American space officials left for Europe over the weekend in the hopes of securing the most significant space agreement with the Soviet Union since three astronauts and three cosmonauts flew together in earth orbit three years ago.

The U.S. delegates will attempt to reach an agreement with their Soviet counterparts in which American scentific instruments would be flown in an unmanned Soviet spacecraft put into orbit around the moon. The Soviet spacecraft is expected to fly to the moon no earlier than 1981.

Space delegations from both countries will be in Innsbruck,Austria, all this week and part of next, attending a regular meeting of the Committee for Space Research, called COSPAR. One of the top matters on the agendas of both the U. S. and Soviet delegations is the use by both of the Soviet Lunar Polar Orbiter.

The instruments the American delegation is talking about for the Soviet lunar mission are understood to be refinements of instruments carried into lunar orbit by the last three crews of Apollo astronauts. Those instruments measured radioactivity in the lunar crust and identified mineral distribution around the portion of the moon that covered 10 to 15 degrees on each side of the moon's equator.

The Soviets are planning to put a spacecraft into polar orbit around the moon, meaning it would follow a path around the north and south poles of the moon. That would take it over the entire lunar surface during the course of its flight.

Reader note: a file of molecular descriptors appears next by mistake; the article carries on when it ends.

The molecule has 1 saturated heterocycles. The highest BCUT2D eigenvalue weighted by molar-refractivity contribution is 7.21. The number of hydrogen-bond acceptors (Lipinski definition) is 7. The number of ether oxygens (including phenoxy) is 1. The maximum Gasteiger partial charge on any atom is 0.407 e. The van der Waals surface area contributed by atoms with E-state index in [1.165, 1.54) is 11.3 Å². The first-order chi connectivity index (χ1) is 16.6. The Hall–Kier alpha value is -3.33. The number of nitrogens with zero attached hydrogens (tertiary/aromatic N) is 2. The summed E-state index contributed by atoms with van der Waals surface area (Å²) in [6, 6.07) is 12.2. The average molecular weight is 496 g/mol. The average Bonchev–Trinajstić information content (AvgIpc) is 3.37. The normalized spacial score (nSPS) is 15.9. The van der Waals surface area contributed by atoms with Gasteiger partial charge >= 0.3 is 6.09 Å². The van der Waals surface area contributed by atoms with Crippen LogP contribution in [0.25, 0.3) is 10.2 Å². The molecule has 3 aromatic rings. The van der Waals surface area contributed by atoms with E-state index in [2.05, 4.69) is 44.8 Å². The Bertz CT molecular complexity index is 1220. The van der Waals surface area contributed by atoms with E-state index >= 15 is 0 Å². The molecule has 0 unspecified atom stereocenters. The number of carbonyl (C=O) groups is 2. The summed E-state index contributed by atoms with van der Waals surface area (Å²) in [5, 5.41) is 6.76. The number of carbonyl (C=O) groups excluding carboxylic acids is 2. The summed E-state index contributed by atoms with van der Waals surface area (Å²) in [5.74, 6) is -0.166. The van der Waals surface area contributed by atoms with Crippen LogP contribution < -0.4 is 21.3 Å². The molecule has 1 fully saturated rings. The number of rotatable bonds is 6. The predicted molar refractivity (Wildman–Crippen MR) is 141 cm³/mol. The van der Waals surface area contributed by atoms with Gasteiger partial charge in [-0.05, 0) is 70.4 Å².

The American instruments, which have already been proven in the flights of Apollo 15, 16 and 17, would do the same thing for the unchanted regions of the moon that they did during their Apollo flights.

Scientists estimate that the last three Apollo missions mapped the radioactivity and mineral distribution of about 20 percent of the moon. A joint Soviet-U.S. mission in polar orbit would map the remaining 80percent.

The National Aeronautics and Space Administration tried to start its own lunar polar orbiter mission this year, but was unable to get it approved by the White House because of its cost. The fact that the Soviets seem intent on flying the same mission opened up the possibility of a joint flight.

Most of the expense involved in the lunar mission would be borne by the Soviet Union. Only the scientific instruments carried in the spacecraft would be American.

Space scientists are eager to get an agreement with the Soviet Union, even in light of the conviction of Soviet physicist Yuri Orlov on charges of slandering the Soviet state. Orlov's conviction has already resulted in 28 American physicists'cacenling their visits this summer to the Soviet Union.

"We want to keep as many doors open between the two countries as we can," said one space scientist who asked not to be identified. "This agreement to fly to the moon together is one of our best chances to do that."